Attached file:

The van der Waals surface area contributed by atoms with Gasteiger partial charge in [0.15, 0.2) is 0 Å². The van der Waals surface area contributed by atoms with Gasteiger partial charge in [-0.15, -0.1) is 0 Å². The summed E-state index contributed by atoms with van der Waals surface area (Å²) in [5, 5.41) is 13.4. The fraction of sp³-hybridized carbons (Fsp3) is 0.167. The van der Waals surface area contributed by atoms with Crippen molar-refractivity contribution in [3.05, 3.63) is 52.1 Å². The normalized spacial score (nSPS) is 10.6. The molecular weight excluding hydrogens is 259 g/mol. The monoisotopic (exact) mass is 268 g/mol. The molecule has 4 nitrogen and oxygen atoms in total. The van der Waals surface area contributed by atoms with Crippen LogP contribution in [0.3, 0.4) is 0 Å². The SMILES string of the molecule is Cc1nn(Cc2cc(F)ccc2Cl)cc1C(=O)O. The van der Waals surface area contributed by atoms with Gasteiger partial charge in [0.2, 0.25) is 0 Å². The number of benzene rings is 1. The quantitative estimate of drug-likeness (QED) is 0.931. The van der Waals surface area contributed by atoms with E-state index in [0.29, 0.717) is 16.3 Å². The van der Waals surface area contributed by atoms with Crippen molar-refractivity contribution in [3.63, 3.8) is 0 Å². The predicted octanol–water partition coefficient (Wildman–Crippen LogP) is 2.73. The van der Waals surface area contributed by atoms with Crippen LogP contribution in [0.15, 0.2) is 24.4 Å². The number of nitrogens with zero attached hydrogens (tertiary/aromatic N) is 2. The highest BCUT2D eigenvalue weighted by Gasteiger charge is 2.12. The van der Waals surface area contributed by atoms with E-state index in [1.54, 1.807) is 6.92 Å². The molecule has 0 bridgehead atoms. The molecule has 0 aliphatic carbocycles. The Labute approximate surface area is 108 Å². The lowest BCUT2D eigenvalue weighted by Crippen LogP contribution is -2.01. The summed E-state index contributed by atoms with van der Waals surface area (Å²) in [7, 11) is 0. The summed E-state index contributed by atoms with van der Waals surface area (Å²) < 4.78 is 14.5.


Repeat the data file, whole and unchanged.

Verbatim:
The van der Waals surface area contributed by atoms with Gasteiger partial charge in [0.15, 0.2) is 0 Å². The van der Waals surface area contributed by atoms with Gasteiger partial charge in [-0.15, -0.1) is 0 Å². The summed E-state index contributed by atoms with van der Waals surface area (Å²) in [5, 5.41) is 13.4. The fraction of sp³-hybridized carbons (Fsp3) is 0.167. The van der Waals surface area contributed by atoms with Crippen molar-refractivity contribution in [3.05, 3.63) is 52.1 Å². The normalized spacial score (nSPS) is 10.6. The molecular weight excluding hydrogens is 259 g/mol. The monoisotopic (exact) mass is 268 g/mol. The molecule has 4 nitrogen and oxygen atoms in total. The van der Waals surface area contributed by atoms with Crippen LogP contribution in [0.3, 0.4) is 0 Å². The SMILES string of the molecule is Cc1nn(Cc2cc(F)ccc2Cl)cc1C(=O)O. The van der Waals surface area contributed by atoms with Gasteiger partial charge in [0.2, 0.25) is 0 Å². The number of benzene rings is 1. The quantitative estimate of drug-likeness (QED) is 0.931. The van der Waals surface area contributed by atoms with E-state index in [0.29, 0.717) is 16.3 Å². The van der Waals surface area contributed by atoms with Crippen molar-refractivity contribution in [3.63, 3.8) is 0 Å². The predicted octanol–water partition coefficient (Wildman–Crippen LogP) is 2.73. The van der Waals surface area contributed by atoms with Crippen LogP contribution in [0.15, 0.2) is 24.4 Å². The number of nitrogens with zero attached hydrogens (tertiary/aromatic N) is 2. The highest BCUT2D eigenvalue weighted by Gasteiger charge is 2.12. The van der Waals surface area contributed by atoms with E-state index in [1.54, 1.807) is 6.92 Å². The molecule has 0 bridgehead atoms. The molecule has 0 aliphatic carbocycles. The Labute approximate surface area is 108 Å². The lowest BCUT2D eigenvalue weighted by Crippen LogP contribution is -2.01. The summed E-state index contributed by atoms with van der Waals surface area (Å²) in [7, 11) is 0. The summed E-state index contributed by atoms with van der Waals surface area (Å²) < 4.78 is 14.5.